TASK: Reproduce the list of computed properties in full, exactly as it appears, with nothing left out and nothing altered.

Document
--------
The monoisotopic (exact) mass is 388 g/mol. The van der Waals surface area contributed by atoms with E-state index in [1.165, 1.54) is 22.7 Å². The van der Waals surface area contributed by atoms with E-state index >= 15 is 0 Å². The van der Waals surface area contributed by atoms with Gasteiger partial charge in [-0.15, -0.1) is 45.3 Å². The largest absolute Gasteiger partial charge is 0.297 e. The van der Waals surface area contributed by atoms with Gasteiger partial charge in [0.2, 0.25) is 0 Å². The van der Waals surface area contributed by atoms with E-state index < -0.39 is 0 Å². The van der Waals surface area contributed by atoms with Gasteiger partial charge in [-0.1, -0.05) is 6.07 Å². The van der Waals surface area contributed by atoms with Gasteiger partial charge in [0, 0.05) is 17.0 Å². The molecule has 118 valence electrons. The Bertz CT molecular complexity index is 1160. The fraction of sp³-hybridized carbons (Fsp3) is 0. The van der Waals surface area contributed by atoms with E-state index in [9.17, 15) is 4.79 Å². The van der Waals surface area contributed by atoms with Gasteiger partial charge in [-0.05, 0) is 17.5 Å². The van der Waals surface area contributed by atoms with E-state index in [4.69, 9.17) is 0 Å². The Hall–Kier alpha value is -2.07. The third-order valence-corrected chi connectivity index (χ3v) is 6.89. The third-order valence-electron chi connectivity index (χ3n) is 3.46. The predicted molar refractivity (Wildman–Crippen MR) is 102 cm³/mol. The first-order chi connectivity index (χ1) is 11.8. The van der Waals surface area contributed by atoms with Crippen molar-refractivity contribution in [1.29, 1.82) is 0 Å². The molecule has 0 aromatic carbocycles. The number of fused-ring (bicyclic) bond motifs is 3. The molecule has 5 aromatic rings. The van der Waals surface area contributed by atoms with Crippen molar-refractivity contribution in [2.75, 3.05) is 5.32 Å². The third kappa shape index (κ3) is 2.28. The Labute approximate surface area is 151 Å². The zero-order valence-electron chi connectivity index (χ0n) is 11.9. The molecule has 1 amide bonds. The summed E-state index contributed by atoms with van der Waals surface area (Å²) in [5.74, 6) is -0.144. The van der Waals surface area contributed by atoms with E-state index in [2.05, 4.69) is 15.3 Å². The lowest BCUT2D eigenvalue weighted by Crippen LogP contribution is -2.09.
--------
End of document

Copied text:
The monoisotopic (exact) mass is 388 g/mol. The van der Waals surface area contributed by atoms with E-state index in [1.165, 1.54) is 22.7 Å². The van der Waals surface area contributed by atoms with E-state index >= 15 is 0 Å². The van der Waals surface area contributed by atoms with Gasteiger partial charge in [-0.15, -0.1) is 45.3 Å². The largest absolute Gasteiger partial charge is 0.297 e. The van der Waals surface area contributed by atoms with Gasteiger partial charge in [0.2, 0.25) is 0 Å². The van der Waals surface area contributed by atoms with E-state index < -0.39 is 0 Å². The van der Waals surface area contributed by atoms with Gasteiger partial charge in [-0.1, -0.05) is 6.07 Å². The van der Waals surface area contributed by atoms with Gasteiger partial charge in [0, 0.05) is 17.0 Å². The molecule has 118 valence electrons. The Bertz CT molecular complexity index is 1160. The fraction of sp³-hybridized carbons (Fsp3) is 0. The van der Waals surface area contributed by atoms with E-state index in [9.17, 15) is 4.79 Å². The van der Waals surface area contributed by atoms with Gasteiger partial charge in [-0.05, 0) is 17.5 Å². The van der Waals surface area contributed by atoms with E-state index in [4.69, 9.17) is 0 Å². The Hall–Kier alpha value is -2.07. The third-order valence-corrected chi connectivity index (χ3v) is 6.89. The third-order valence-electron chi connectivity index (χ3n) is 3.46. The predicted molar refractivity (Wildman–Crippen MR) is 102 cm³/mol. The first-order chi connectivity index (χ1) is 11.8. The van der Waals surface area contributed by atoms with Crippen molar-refractivity contribution in [1.29, 1.82) is 0 Å². The molecule has 0 aromatic carbocycles. The number of fused-ring (bicyclic) bond motifs is 3. The molecule has 5 aromatic rings. The van der Waals surface area contributed by atoms with Crippen molar-refractivity contribution in [2.75, 3.05) is 5.32 Å². The third kappa shape index (κ3) is 2.28. The Labute approximate surface area is 151 Å². The zero-order valence-electron chi connectivity index (χ0n) is 11.9. The molecule has 1 amide bonds. The summed E-state index contributed by atoms with van der Waals surface area (Å²) in [5.74, 6) is -0.144. The van der Waals surface area contributed by atoms with E-state index in [2.05, 4.69) is 15.3 Å². The lowest BCUT2D eigenvalue weighted by Crippen LogP contribution is -2.09.